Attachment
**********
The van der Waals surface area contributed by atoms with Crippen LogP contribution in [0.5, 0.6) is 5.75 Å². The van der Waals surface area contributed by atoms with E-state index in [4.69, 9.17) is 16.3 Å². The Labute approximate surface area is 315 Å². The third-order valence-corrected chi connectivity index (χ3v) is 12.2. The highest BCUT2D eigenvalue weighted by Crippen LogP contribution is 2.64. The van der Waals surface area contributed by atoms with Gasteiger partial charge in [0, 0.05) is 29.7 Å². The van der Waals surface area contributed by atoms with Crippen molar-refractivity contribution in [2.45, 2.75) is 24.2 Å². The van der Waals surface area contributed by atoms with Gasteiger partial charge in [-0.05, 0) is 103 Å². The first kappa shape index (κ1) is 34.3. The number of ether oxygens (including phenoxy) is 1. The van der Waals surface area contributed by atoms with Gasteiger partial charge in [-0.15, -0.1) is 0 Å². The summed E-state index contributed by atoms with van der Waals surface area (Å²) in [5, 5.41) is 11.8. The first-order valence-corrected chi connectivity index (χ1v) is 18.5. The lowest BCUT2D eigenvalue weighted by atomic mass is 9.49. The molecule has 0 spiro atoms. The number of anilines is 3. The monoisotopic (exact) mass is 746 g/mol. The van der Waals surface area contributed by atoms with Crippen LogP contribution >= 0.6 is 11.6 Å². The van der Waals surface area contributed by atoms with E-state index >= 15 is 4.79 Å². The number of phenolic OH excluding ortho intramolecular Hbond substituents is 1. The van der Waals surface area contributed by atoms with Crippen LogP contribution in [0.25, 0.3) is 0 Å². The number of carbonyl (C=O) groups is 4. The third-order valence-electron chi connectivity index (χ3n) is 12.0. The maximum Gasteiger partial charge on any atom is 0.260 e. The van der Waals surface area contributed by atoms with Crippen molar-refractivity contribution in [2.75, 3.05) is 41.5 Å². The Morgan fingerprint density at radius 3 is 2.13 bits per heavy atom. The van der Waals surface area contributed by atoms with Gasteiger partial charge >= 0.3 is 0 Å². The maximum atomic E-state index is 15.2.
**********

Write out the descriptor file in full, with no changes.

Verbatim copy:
The van der Waals surface area contributed by atoms with Crippen LogP contribution in [0.5, 0.6) is 5.75 Å². The van der Waals surface area contributed by atoms with E-state index in [4.69, 9.17) is 16.3 Å². The Labute approximate surface area is 315 Å². The third-order valence-corrected chi connectivity index (χ3v) is 12.2. The highest BCUT2D eigenvalue weighted by Crippen LogP contribution is 2.64. The van der Waals surface area contributed by atoms with Gasteiger partial charge in [0, 0.05) is 29.7 Å². The van der Waals surface area contributed by atoms with Crippen molar-refractivity contribution in [2.45, 2.75) is 24.2 Å². The van der Waals surface area contributed by atoms with Gasteiger partial charge in [-0.05, 0) is 103 Å². The first kappa shape index (κ1) is 34.3. The number of ether oxygens (including phenoxy) is 1. The van der Waals surface area contributed by atoms with Gasteiger partial charge in [-0.15, -0.1) is 0 Å². The summed E-state index contributed by atoms with van der Waals surface area (Å²) in [5, 5.41) is 11.8. The first-order valence-corrected chi connectivity index (χ1v) is 18.5. The lowest BCUT2D eigenvalue weighted by atomic mass is 9.49. The molecule has 0 spiro atoms. The number of anilines is 3. The monoisotopic (exact) mass is 746 g/mol. The van der Waals surface area contributed by atoms with Crippen LogP contribution >= 0.6 is 11.6 Å². The van der Waals surface area contributed by atoms with E-state index >= 15 is 4.79 Å². The number of phenolic OH excluding ortho intramolecular Hbond substituents is 1. The van der Waals surface area contributed by atoms with Crippen LogP contribution in [0.25, 0.3) is 0 Å². The number of carbonyl (C=O) groups is 4. The third-order valence-electron chi connectivity index (χ3n) is 12.0. The maximum Gasteiger partial charge on any atom is 0.260 e. The van der Waals surface area contributed by atoms with Crippen molar-refractivity contribution in [2.75, 3.05) is 41.5 Å². The Morgan fingerprint density at radius 3 is 2.13 bits per heavy atom. The van der Waals surface area contributed by atoms with Gasteiger partial charge >= 0.3 is 0 Å². The maximum atomic E-state index is 15.2.